A solid batch of extras begins with an audio commentary by writer/director Jared Hess, writer Jerusha Hess, and director of photography Munn Powell. While the film may be egregious than most, the track is far more interesting than what'd we get from mediocre seasoned filmmakers going through motions. None of the three are compelled to speak much on the filmmaking side of things. The Hesses do, however, share their real-life inspirations from personal experiences to a GameStop employee.

They also point out the many relatives cast as extras. There are some nifty notes to gain from this and those really listening closely may even detect an undercurrent of discontent, as Mr. Hess shares his Chevalier voice and Mrs. Hess sounds negative in only a half-joking way.

Next up are five forgettable deleted scenes (5:50), including two from the filming of one of Lonnie's trailers and two from the Sam Rockwell story adaptations (one with unfinished effects). Judging from the movie's short runtime and remarks in the commentary, I'm guessing there are loads of additional deletions we don't see. But if these represent the best, then there's no need for more.

The Outtakes reel (8:45), subtitled "A Buttload of Keepsakes" after a line in the movie, gives us plenty of footage. Most often, it captures Sam Rockwell and Jemaine Clement fighting laughter (and losing). It also shows us some random moments from production, some involving the featured lynx.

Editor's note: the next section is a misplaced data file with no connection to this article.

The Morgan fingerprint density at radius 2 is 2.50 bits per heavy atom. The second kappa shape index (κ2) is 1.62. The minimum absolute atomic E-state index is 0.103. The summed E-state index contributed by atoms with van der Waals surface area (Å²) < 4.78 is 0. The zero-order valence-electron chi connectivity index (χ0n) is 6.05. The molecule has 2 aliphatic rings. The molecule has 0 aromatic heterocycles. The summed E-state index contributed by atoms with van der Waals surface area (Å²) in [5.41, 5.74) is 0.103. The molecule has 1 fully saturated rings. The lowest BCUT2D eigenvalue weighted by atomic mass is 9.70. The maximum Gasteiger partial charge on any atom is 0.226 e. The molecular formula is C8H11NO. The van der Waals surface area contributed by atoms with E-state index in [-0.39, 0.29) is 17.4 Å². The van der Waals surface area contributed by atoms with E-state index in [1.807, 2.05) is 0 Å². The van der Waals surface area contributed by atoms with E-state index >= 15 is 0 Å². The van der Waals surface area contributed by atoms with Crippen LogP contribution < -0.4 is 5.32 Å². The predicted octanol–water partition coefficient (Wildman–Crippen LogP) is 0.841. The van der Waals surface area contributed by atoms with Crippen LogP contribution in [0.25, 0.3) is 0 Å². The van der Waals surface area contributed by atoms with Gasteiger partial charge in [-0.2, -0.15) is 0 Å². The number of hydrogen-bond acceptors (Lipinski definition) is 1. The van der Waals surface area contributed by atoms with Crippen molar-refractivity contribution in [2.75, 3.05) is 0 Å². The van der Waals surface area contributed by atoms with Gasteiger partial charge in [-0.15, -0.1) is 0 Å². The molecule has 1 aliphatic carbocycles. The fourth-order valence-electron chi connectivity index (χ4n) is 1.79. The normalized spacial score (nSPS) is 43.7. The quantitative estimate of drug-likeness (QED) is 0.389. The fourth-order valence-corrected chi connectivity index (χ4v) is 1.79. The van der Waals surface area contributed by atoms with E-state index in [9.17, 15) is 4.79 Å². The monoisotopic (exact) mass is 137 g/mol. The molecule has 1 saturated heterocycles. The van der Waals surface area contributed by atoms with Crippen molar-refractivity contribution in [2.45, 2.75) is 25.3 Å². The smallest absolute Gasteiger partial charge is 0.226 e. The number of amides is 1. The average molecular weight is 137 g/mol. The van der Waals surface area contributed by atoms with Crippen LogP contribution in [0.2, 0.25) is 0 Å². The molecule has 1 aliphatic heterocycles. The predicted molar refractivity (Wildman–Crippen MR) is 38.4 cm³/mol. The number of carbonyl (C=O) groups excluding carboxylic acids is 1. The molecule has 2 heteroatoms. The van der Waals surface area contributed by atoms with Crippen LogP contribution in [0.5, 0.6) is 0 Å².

Last but not least comes "One Nutty Movie: Behind the Scenes of Gentlemen Broncos" (15:25). Its fly-on-the-set approach is much preferable to those taken on standard promotional making-of featurettes and it befits the homegrown production. Seeing raw takes, we are privy to Clement's improvisations. We also get a few unusually substantial interview sound bites from the cast. A piece like this may not make you like the movie, but it helps you appreciate that (and how) it was made.

The disc opens with trailers for the awful-looking I Hope They Serve Beer in Hell and for Whip It plus a cool promo for AFI (the American Film Institute). None of these are available from the Trailers menu, but previews of (500) Days of Summer and the 2009 Fame are.

Modeled after the poster art, the DVD's animated main menu looks like something out of Napoleon Dynamite's house.

Benjamin (Michael Angarano) looks visibly appalled by the schlocky movie treatment his story is receiving. Bearded sci-fi author and artist Ronald Chevalier (Jemaine Clement) is in his element with a Brutus pillow in hand and hundreds of to-be-signed book copies around him.


Gentlemen Broncos deflates many of my hopes for Jared and Jerusha Hess to create more entertainment on par with the highly enjoyable Napoleon Dynamite. The couple seems to have had their breakout hit in mind making this latest film, but they got the tone wrong, failed to write sympathetic characters, and ended up giving us an incoherent disappointment. It's not bad enough to deserve being strangely pulled from theaters last fall, but that move is somewhat understandable commercially. And critics weren't wrong; it is bad. More troubling, it's bad in the ways that are cited as reasons for disliking Napoleon Dynamite. With the bigger budget and talented actors used here, most viewers are likely to be less forgiving. At this point, though, the negative buzz attached to the film may help to lower audience expectations, while many will be unaware of it and enter with an open mind.

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Related Interview: Michael Angarano, star of Gentlemen Broncos, Sky High, and Forbidden Kingdom

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Reviewed March 30, 2010.